Fainting goats are a breed of goats that undergo genetic mutation leading them to have congenital myotonia or fainting. This is a condition that a baby goat receives from its parents and, so far, has no cure for it. Fainting goats are also known as Tennessee goats, referring to the place from which they are believed to originate. Read on to know more about fainting goats and the reason behind them fainting.

Origin of Fainting Goats

There are many theories claiming to be the origin stories of fainting goats, among which the Tennessee theory is the popular one. According to this, these goats are believed to have originated in the 1800s. The first written documentation of their existence too is thought to be in the 1880s. Fainting goats are said to be brought to Tennessee by a farm laborer from whom his employer brought all the goats, thus starting their lives in the new place. Even then, the right spot of their origin is still unknown, and whether their mutation has been in place for long or has it been spontaneous too remains a question.

origin of fainting goats

Another popular belief is that these goats could be the descendants of African Pygmy goats, who were transported to America during the 1600s. Yet another theory is that fainting goats are the result of crossbreeding Tennessee landrace goats and French Alpine goats. Such cross breeding was practiced in the 1900s. Still, the origin story of Tennessee goats or fainting goats is a mystery that remains in the dark.

Why Do They Faint?

The genetic mutation fainting goats have is called myotonia congenita and is a condition that can affect many animals as well as humans. While the condition can be helped in humans with medication and physiotherapy, fainting goats are specifically bred for their strange genetic situation. A fainting goat can get myotonia congenita either from a parent who has it as a dominant trait or from two parents who have the mutation as a recessive trait.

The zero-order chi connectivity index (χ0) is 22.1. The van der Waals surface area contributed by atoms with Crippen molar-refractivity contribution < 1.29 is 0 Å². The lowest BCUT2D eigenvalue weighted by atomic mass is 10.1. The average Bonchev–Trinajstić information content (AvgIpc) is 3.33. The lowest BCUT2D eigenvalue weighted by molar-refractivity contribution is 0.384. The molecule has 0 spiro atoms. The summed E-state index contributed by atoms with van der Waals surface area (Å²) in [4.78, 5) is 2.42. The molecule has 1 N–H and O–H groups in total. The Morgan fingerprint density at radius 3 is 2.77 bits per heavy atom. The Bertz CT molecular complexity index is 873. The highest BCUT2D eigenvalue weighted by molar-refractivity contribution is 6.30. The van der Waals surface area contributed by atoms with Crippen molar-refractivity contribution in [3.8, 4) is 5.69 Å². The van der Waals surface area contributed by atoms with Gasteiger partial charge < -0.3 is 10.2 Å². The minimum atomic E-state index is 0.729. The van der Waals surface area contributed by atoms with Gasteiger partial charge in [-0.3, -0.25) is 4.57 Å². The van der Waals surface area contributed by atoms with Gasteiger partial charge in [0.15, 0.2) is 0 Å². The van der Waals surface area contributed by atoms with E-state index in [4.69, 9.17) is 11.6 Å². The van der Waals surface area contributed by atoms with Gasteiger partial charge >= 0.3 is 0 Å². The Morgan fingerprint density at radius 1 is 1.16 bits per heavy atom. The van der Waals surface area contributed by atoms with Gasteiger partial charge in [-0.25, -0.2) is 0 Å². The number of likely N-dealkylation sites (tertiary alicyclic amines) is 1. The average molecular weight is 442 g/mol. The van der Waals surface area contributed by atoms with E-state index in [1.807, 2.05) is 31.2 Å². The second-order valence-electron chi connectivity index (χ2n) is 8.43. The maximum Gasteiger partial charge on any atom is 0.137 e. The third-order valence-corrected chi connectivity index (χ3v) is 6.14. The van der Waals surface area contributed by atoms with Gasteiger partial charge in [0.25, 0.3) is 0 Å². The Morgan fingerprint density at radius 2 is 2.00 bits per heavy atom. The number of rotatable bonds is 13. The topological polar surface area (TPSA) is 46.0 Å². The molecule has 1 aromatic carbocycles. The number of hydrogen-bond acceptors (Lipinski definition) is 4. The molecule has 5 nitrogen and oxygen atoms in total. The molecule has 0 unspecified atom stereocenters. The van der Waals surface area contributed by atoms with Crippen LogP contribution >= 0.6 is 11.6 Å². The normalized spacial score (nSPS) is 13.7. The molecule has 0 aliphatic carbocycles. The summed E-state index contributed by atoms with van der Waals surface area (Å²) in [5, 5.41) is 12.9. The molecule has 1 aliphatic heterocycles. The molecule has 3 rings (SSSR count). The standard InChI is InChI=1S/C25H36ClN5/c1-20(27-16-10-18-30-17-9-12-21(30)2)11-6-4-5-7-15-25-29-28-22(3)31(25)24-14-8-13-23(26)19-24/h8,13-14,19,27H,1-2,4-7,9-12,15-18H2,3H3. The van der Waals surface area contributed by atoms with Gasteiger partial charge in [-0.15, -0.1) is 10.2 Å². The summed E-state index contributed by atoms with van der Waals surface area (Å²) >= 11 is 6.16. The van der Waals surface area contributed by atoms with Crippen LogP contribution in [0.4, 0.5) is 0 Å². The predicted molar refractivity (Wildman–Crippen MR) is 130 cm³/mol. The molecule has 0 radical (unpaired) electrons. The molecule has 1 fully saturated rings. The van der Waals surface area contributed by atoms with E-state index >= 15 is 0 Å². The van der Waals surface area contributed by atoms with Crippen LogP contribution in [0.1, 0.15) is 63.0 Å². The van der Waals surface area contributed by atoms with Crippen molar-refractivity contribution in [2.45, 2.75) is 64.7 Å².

The fight or flight response mechanism becomes delayed in goats having congenital myotonia. When a situation strikes, the sensory organs send messages to the brain, which the brain sends as electric signals to the limbs to act. This process causes a momentary tensing of the voluntary muscles, which typically lasts for not more than a second before relaxing and reacting. But in the case of fainting goats, these muscles stay tense for about 10-20 seconds before relaxing. Their genetic difference at the cellular level only decodes the brain signal halfway through, skipping the part where it says to relax and move.

So, when they confront a startling situation, their bodies stiffen up, and they fall over, making it a fainting episode. Because of the condition, these goats do not jump fences and cannot stand loud noises or movements, as the reaction it will have would not be favorable to them. They recover soon from the episode and return to normal in a few seconds.

Characteristics of Fainting Goats

Apart from the part where they faint when frightened, myotonic goats are pretty hard animals. They adapt well to different climates and areas as well as are disease-resistant. They can live with little food and water and are good survivors. Fainting goats make good pets and are easy to keep because of their gentle and calm nature. They can live for about 10-12 years, though there have been instances when a few have lived up to 15 years as domestic goats.